Age Doesn't Mean Frailty

Just because you're 75, you shouldn't have trouble lifting a bag of groceries or getting up from a chair. But for millions of older Americans, those simple activities are a daily struggle.

Disabling frailty doesn't have to be part of aging. In fact, studies have found that even 90-year-olds can rebuild lost muscle with some careful exercise.

It would be better to never become so frail in the first place, and researchers have come up with a way to help: Fitness performance standards to let anyone 60 and older assess quickly if they're in good physical condition for their age, or if they're at risk of a downhill slide that could lead to a nursing home.

"Our main interest is in keeping people mobile and staying physically independent as long as possible," said Roberta Rikli, a professor at California State University, Fullerton. She led a study of 7,000 Americans ages 60 to 94 that established the standards.

If the tests signal you're at risk of becoming too frail, "we can do something to try to prevent that," she said.

The exercise tests are simple enough that many people could try them at home, and senior centers around the country are starting to use them.

Frailty is a huge risk of aging. By age 70, most people have at least 20 percent less muscle than they did at age 30.

About 70 percent of elderly women are too frail to lift just 10 pounds, and 60 percent cannot perform such household work as vacuuming. About 35 percent of men are equally frail.

Some of the muscle deterioration may be inevitable. But Rikli says at least half is due to people becoming more sedentary with age, meaning that keeping active is important if you want healthy retirement years.

Rikli and colleague C. Jessie Jones studied some 7,000 Americans over 60 who live independently. They performed such simple tests as:

  • How many times in 30 seconds they could rise from a straight-backed chair without using their arms to push themselves up. That measures lower body strength.
  • How many times in 30 seconds they could lift a weight -- 5 pounds for women, 8 pounds for men -- in a "bicep curl" that measures upper body strength.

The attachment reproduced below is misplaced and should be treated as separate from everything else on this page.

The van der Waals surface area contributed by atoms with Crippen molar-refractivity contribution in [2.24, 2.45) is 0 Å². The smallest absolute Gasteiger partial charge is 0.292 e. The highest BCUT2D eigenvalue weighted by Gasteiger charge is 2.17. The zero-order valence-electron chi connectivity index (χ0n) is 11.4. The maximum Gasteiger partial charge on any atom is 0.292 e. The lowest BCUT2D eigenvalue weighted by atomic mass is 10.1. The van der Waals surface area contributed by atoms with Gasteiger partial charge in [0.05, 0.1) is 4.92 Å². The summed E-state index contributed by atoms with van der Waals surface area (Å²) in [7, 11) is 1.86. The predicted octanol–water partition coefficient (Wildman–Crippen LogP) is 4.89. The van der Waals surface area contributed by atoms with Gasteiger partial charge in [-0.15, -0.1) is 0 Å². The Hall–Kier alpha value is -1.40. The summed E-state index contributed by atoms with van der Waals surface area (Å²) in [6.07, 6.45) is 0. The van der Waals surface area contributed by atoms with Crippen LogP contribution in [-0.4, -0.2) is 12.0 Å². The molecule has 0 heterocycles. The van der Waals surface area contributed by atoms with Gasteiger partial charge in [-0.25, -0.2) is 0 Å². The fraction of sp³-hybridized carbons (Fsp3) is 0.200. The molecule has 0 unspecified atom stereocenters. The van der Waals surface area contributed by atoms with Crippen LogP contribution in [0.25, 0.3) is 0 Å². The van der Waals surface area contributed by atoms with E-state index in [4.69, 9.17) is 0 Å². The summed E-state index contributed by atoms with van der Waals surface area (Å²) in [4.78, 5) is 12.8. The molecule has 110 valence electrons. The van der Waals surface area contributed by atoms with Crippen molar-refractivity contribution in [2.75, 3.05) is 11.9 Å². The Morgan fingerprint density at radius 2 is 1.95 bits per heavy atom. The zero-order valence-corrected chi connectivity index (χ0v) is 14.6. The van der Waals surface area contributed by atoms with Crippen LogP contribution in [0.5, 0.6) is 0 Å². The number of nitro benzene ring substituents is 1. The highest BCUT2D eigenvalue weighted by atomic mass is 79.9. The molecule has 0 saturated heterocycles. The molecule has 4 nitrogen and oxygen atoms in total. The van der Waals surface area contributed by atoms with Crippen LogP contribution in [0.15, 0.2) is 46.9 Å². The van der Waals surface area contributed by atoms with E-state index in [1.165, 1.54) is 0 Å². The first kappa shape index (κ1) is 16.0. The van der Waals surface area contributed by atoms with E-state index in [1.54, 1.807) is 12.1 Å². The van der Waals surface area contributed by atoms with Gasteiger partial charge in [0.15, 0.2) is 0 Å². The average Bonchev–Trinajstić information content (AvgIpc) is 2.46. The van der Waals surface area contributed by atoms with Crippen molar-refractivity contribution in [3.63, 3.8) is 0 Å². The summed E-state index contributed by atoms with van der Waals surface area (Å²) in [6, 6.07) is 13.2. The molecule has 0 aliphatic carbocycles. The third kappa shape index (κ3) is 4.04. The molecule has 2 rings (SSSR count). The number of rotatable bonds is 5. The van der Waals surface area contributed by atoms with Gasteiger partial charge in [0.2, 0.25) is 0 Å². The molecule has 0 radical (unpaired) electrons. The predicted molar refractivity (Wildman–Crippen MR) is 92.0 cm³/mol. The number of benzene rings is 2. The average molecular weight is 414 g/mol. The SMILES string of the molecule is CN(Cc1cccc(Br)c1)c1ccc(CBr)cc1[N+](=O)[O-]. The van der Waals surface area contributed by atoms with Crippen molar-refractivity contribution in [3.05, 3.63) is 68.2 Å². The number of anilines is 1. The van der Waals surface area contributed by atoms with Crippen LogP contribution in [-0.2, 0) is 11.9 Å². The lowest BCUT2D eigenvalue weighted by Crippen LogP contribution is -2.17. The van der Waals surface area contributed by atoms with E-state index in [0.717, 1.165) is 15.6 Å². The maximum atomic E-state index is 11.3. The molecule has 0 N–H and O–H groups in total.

• How many yards they could walk in six minutes, to measure aerobic fitness.
  • How long it took them to rise from a chair, walk 8 feet and return to a seated position, to measure mobility.
The study, funded by a Medicare HMO provider, set standards for fitness levels that are normal, below average, or so low that people are at risk of needing a nursing home.

Say an 80-year-old woman could stand up from a chair without pushing off 10 times in 30 seconds. That's normal for that age.

But doing only 10 of these "chair stands" at age 60 is below average and while people at that level may function OK right now, they're at big risk of losing mobility by age 75.

Rikli found that fitness declined with age on average 1 percent a year. She advised people to track whether theyre declining faster than normal, or if exercise is paying off and they're improving.

Regardless of age, people who got moderate physical activity at least three times a week were the most fit.

Some doctors already use similar but experimental tests to assess elderly patients' limitations. "They're very powerful predictors" of who will wind up disabled, said Dr. Jack Guralnik of the National Institute on Aging, a pioneer of the studies.

Rikli wants such assessments to reach more older Americans. She hopes to have easy-to-read consumer brochures available by fall to illustrate the tests and show how to measure anyone's fitness level against the national standards.

"That's an excellent idea," said Guralnik. "The more people are aware of their level of functioning, the more they can tune into the fact that they need to exercise."

Already, some of the 267 senior centers that participated in Rikli's study are using the fitness assessments. She will advertise the consumer brochures in publications targeted to older Americans once they're complete. But instead of waiting, senior centers or doctors could simply check April's edition of the Journal of Aging and Physical Activity for the study results.

Written By Lauran Neergaard